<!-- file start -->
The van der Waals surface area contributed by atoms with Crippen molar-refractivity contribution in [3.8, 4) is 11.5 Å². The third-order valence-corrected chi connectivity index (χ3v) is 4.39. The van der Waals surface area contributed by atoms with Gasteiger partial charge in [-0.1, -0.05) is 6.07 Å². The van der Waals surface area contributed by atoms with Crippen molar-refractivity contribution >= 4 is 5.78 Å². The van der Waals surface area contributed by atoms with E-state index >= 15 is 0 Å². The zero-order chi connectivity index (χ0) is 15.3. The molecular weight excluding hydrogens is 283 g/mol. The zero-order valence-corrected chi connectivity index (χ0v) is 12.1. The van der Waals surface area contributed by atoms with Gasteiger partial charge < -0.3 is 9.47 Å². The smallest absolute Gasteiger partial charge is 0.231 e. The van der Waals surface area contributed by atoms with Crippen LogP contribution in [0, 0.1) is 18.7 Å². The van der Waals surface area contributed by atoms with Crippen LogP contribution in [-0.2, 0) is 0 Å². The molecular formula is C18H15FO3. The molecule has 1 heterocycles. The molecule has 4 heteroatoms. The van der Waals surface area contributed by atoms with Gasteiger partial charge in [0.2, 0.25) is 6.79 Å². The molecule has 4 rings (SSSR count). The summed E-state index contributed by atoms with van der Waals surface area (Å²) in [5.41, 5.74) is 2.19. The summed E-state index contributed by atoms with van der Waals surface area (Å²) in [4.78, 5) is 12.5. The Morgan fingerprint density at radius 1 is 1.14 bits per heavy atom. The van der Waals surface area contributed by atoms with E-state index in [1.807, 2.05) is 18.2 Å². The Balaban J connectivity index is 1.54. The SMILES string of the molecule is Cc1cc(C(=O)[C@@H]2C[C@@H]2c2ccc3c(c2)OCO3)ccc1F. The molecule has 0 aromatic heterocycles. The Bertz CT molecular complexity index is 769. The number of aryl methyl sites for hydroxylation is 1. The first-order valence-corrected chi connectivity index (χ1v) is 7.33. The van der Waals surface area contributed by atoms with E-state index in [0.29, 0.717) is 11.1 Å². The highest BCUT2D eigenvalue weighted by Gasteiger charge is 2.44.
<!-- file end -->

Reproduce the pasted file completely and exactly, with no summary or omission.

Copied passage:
The van der Waals surface area contributed by atoms with Crippen molar-refractivity contribution in [3.8, 4) is 11.5 Å². The third-order valence-corrected chi connectivity index (χ3v) is 4.39. The van der Waals surface area contributed by atoms with Gasteiger partial charge in [-0.1, -0.05) is 6.07 Å². The van der Waals surface area contributed by atoms with Crippen molar-refractivity contribution >= 4 is 5.78 Å². The van der Waals surface area contributed by atoms with E-state index >= 15 is 0 Å². The zero-order chi connectivity index (χ0) is 15.3. The molecular weight excluding hydrogens is 283 g/mol. The zero-order valence-corrected chi connectivity index (χ0v) is 12.1. The van der Waals surface area contributed by atoms with Gasteiger partial charge < -0.3 is 9.47 Å². The smallest absolute Gasteiger partial charge is 0.231 e. The van der Waals surface area contributed by atoms with Crippen LogP contribution in [0, 0.1) is 18.7 Å². The van der Waals surface area contributed by atoms with Crippen LogP contribution in [-0.2, 0) is 0 Å². The molecular formula is C18H15FO3. The molecule has 1 heterocycles. The molecule has 4 heteroatoms. The van der Waals surface area contributed by atoms with Gasteiger partial charge in [0.2, 0.25) is 6.79 Å². The molecule has 4 rings (SSSR count). The summed E-state index contributed by atoms with van der Waals surface area (Å²) in [5.41, 5.74) is 2.19. The summed E-state index contributed by atoms with van der Waals surface area (Å²) in [4.78, 5) is 12.5. The Morgan fingerprint density at radius 1 is 1.14 bits per heavy atom. The van der Waals surface area contributed by atoms with E-state index in [1.807, 2.05) is 18.2 Å². The Balaban J connectivity index is 1.54. The SMILES string of the molecule is Cc1cc(C(=O)[C@@H]2C[C@@H]2c2ccc3c(c2)OCO3)ccc1F. The molecule has 0 aromatic heterocycles. The Bertz CT molecular complexity index is 769. The number of aryl methyl sites for hydroxylation is 1. The first-order valence-corrected chi connectivity index (χ1v) is 7.33. The van der Waals surface area contributed by atoms with E-state index in [0.29, 0.717) is 11.1 Å². The highest BCUT2D eigenvalue weighted by Gasteiger charge is 2.44.